Most teachers don’t want to add anything else to the curriculum – unless, of course, we can also delete a lot of current content. I say this confidently because it echoes frequent comments I have heard over many years. Nevertheless, I did hear a teacher on talk-back radio recently pleading for the addition of good manners to the curriculum. I was driving on rural roads at the time and just as the argument was getting interesting, my radio lost its signal, but I had heard enough to suggest the caller thought our task as teachers would be greatly enhanced if pupils practised good manners – and that many parents today are failing in their responsibility to introduce these building-blocks of social interplay.
As I continued driving, I recalled a prominent politician making a similar plea some years ago. Google reminded me that it was the Hon Julie Bishop, the then Federal Education Minister, who was calling for manners to be taught in schools, to counter what she saw as a ‘decline in civility in Australia’. Her comments were reported in The Age (7/11/2006) at the time. Without asking if politicians could seriously offer such suggestions – after all, are any classrooms as unruly as Parliament in Question Time? – it might be time to revisit the issue.
The obvious starting point for such a discussion would be to point out that any call for teachers to teach good manners seems to overlook that fact that most already do so. I wonder whether the Minister was suggesting teachers should have sole responsibility for teaching good manners. Did she not know that teachers, whether realising it or not, teach manners in their classrooms every day, unless they are willing to withstand constant chaos?
As part of our regular repertoire, we teach (or revise) the manners needed to survive in this social world, although in some of the rowdier classes it might seem as though the lesson is offered by default, with pupils learning the value of courtesy by observing its absence. Most teachers recognise that if their pupils are going to move smoothly through the education system, and then gain employment, some social skills are essential. This is part of the hidden curriculum of our society, and I think most of us recognise that those deficient in such skills often fail to progress as far as they might like. The issue, then, is not whether we should teach manners – we do – but whether the whole approach needs review. Manners is one topic that comes easily to mind, but there are others where debate occurs about being included in the curriculum. Fortunately, the on-going development of a national curriculum has at last opened the door to discussion of some of the more contentious issues and so there is a chance that less-obvious issues might also be scrutinised as time passes.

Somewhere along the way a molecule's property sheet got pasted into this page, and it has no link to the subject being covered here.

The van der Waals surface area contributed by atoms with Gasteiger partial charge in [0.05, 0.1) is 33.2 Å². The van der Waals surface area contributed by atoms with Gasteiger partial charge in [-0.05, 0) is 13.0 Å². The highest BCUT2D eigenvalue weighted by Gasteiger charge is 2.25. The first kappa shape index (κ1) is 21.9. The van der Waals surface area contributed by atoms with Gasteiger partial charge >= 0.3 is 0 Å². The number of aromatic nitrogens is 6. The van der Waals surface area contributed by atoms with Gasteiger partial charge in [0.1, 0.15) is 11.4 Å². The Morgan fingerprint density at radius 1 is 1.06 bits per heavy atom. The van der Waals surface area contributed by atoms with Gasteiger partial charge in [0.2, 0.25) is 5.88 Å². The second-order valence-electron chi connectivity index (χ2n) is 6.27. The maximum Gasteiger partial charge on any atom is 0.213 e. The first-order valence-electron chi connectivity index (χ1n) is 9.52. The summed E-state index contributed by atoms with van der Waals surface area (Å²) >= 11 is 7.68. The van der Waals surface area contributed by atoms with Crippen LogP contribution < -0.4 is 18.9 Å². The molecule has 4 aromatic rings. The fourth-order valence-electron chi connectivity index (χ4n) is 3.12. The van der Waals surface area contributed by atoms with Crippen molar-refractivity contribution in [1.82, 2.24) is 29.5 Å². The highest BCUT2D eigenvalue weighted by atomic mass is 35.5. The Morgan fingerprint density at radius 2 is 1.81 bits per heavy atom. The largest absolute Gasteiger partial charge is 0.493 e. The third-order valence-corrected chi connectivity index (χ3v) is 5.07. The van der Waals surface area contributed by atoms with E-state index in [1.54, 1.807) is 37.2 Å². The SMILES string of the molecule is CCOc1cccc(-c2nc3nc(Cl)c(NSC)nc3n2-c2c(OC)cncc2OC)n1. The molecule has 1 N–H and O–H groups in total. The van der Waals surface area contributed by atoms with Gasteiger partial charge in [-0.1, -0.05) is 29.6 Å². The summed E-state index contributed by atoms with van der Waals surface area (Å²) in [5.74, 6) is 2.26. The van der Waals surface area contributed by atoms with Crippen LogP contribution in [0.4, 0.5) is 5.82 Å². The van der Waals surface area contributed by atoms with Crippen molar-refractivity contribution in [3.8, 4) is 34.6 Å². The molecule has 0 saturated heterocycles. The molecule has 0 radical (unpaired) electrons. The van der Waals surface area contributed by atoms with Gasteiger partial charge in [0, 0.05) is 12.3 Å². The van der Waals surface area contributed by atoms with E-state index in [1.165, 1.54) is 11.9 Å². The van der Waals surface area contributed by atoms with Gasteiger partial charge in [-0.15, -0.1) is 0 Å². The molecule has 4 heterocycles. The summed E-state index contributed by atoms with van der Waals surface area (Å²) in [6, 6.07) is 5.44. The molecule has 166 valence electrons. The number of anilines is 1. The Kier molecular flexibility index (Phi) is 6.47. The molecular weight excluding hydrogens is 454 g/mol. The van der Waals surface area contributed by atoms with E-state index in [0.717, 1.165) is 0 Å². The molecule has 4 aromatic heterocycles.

In order to explore these topics, we need to set some clear ground rules or we will very quickly find ourselves more deeply buried under a new mountain of demands from a society that seems increasingly unable to reach agreement about content. A dramatic example, of course, would be the recent national debate about the ‘safe school’ movement.
Perhaps the first question we have to ask is “What are schools for?” If they exist simply to prop up a lazy society no longer prepared to devote time to rearing its young, then heaven help us all. If, on the other hand, they function as a system whereby the shared values of our nation are promulgated in a coherent manner with the assent of the people concerned, then we have a good opportunity to ensure that what is taught more or less represents the desires of the stakeholders. These shared values are not taught solely in schools, but schools do have their role to play.
In the case of manners, teachers can reasonably be asked to assist in the teaching of good conduct, not by adding another item to an already over-loaded curriculum, but by modelling and reinforcing the relevant behaviour – such as taking one’s turn in a conversation, respecting others’ private space, showing genuine regard for others’ views and attitudes, or honouring the dignity of classmates, teachers and visitors. I pity any class where a teacher fails to honour this obligation. Without teacher modelling and affirmation, we cannot expect pupils to absorb these habits, even when their parents are among those making a genuine attempt to inculcate them. Perhaps Fred Astaire was right when he said “The hardest job kids face today is learning good manners without seeing any.”
We already have an education system that offers the shared values I referred to and those who have other values can make alternative choices. They might opt for private education, either church-related or otherwise, or they might choose home schooling. While not everyone is in a position to implement such choices, it can fairly be stated that alternatives do exist in the overall scheme.
Are all views considered?
We then need to be able to address a second issue: will everyone’s views be accommodated within this (existing) provision? Sadly, the answer has to be no. There are too many disparate views in any modern society to permit universal consensus; the best we can hope for is a majority view. However, while the majority might have their opinions accepted, there should still be some room for the disenfranchised to be heard as well. Compromises are essential. Many of the serious problems confronting our society today arise largely because we refuse to compromise.